The Nearness of Death

I wish I could have seen what almost dying would have looked like. I wish I could have enjoyed the view. I’m sure the waves that composed the Salsa Brava would have looked absolutely breathtaking from an insider’s perspective. It would have been beautifully ironic to see the ocean’s raw power make a rag doll out of an American student who grew up on a boat and fancied herself a solid swimmer.

But I couldn’t see anything. I couldn’t even think anything. My eyes were screwed up in frustration and habit. I didn’t want the sting of salt water in my eyes; as if that really matters when you’re battling some of the world’s heaviest waves for the nearest oxygen.

I’m still not sure how it happened. I remember playing ultimate Frisbee on the beach and becoming quickly winded with the hot sand and the humid air. I remember diving underneath each wave as it threatened to swallow me whole. I remember seeing my new friend Francois twenty feet behind me, watching me with an unusually blank expression. I remember wondering why he was retreating back to shore when there was so much fun to be had in succumbing to the wave’s momentum. I remember laughing. And then I remember not laughing when I realized my feet could no longer feel the sand beneath them.

Next, I became the property of the wave. It was no longer fun to be dominated by nature like I had previously believed. These waves were large, merciless, and broke in rapid succession right on top of me. It was a trial to breathe. If I could have formed coherent thoughts, I would have berated myself for being so reckless. Instead, I let my conscience surrender to the wave and to my own survival instinct. Surprisingly, I didn’t see a light at the end of the tunnel or any other tacky equivalent of a death cliché; I just remember begrudgingly accepting how much hard work it was going to take to get back to shore. When that thought expired, it was replaced by a complacent sense of acceptance. I didn’t see a light, but I felt light. In the moment I was sure would contain my death, I felt not a single regret. There were no epiphanies about things I should start doing or should stop doing; just sadness (my family and friends would miss me) and dread (the way one always dreads hurling themselves into the unknown) and peace.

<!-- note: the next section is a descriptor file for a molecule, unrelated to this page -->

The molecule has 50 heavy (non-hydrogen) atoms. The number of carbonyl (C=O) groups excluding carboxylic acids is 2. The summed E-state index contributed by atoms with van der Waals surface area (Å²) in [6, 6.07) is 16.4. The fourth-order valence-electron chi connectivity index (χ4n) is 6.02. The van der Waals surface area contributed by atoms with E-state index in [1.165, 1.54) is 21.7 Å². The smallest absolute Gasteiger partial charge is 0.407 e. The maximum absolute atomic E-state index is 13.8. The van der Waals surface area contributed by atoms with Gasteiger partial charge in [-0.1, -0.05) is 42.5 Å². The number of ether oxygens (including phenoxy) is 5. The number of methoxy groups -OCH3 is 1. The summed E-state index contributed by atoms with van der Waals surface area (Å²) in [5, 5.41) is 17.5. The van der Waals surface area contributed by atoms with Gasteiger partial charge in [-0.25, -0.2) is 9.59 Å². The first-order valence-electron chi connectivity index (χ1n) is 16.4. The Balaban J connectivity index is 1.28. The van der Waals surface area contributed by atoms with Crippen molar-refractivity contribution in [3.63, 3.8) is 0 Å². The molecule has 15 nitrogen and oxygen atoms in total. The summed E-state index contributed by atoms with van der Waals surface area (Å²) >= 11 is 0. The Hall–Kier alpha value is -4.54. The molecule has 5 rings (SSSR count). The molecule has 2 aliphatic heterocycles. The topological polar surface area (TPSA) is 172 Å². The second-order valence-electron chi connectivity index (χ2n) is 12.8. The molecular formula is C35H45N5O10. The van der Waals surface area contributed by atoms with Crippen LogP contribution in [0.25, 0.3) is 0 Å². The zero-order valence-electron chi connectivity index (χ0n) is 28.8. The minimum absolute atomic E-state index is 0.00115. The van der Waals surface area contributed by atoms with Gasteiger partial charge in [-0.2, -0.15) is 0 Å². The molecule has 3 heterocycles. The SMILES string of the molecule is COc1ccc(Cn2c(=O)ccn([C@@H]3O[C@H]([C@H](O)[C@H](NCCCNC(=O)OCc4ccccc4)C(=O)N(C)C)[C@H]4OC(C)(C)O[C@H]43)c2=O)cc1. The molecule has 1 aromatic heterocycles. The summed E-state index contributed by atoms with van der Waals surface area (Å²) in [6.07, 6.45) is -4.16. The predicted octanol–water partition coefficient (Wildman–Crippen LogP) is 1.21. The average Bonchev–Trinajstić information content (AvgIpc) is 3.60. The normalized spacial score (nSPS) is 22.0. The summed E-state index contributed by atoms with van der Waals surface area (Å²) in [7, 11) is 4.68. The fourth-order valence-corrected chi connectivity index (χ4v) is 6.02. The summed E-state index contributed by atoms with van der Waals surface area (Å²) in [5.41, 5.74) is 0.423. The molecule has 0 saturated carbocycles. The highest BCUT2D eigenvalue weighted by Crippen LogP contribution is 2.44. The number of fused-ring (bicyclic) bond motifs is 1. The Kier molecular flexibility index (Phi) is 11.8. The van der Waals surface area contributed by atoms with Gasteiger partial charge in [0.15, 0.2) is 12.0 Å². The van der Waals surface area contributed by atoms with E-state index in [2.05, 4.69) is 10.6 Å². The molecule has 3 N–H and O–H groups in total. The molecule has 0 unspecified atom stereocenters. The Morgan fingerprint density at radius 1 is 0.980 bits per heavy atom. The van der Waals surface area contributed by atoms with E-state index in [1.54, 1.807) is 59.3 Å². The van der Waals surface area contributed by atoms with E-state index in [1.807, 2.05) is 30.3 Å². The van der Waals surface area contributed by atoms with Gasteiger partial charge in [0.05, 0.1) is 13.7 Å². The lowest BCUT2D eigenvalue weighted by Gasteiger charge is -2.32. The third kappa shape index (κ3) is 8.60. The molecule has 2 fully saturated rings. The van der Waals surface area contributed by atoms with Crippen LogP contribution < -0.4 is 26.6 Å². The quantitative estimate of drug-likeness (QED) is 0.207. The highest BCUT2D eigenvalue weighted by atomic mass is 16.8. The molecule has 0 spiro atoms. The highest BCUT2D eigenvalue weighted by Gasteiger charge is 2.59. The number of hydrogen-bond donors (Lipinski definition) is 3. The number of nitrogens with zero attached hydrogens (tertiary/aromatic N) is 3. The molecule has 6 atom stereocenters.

The boy with the surfboard that saved me was very nice about it. He put me on the board and I body-surfed in to shore. As I lay exhausted on the beach, I could do nothing but laugh. I think it was mostly to distract myself from the gravity of what had just happened. And also probably to cushion the fall of my ego.

Later that day, I felt exceedingly embarrassed. I grew up swimming in Lake Michigan. I was on a swim team for twelve years. I should have known better. Why did I think my 130-lb. body could take on the Atlantic Ocean? My friends and rescuers consoled me with logic: the riptide pulled me out so quickly I couldn’t even tell it was happening. They told me there was a definitive moment they noticed that I was in danger. At that specific point in time, they said I was still laughing. It is a strange sensation knowing that others could tell you were in trouble before you could.

Sometimes when I close my eyes, I feel it again. I am back in the wave. I am at its mercy. I feel the sheer terror of not being able to see shore. Even though I know air is abundant, my body twitches as I struggle and squirm for the air the surface will lend me. Not that opportunities have been abundant, but I haven’t been in the ocean since the incident. A friend that was present asked if it’s because I’m not ready to make amends with the ocean. I responded that amends don’t need to be made, but in my mind I know that amends simply cannot be made. The ocean would have won and its power will continue infinitely. My relationship with the ocean is not of the give-and-take variety. I can’t bargain with nature.

While it is unsettling to imagine being beaten by the water, what unsettles me even more is the jeopardization of my characteristic willingness to just go for it. The ‘pura vida,’ do-it-anyway lifestyle by which I have lived for so many years has been rattled. I am a daring person by nature and by choice, but now I feel that caution should be introduced into my repertoire. In its own extremely humbling way, the ocean taught me that I am not invincible. I don’t want to make a habit of questioning my own ability and replacing my boldness with caution, but rather infusing my pura vida mentality with just the right amount of ‘what-if?’

-from 7/12/14

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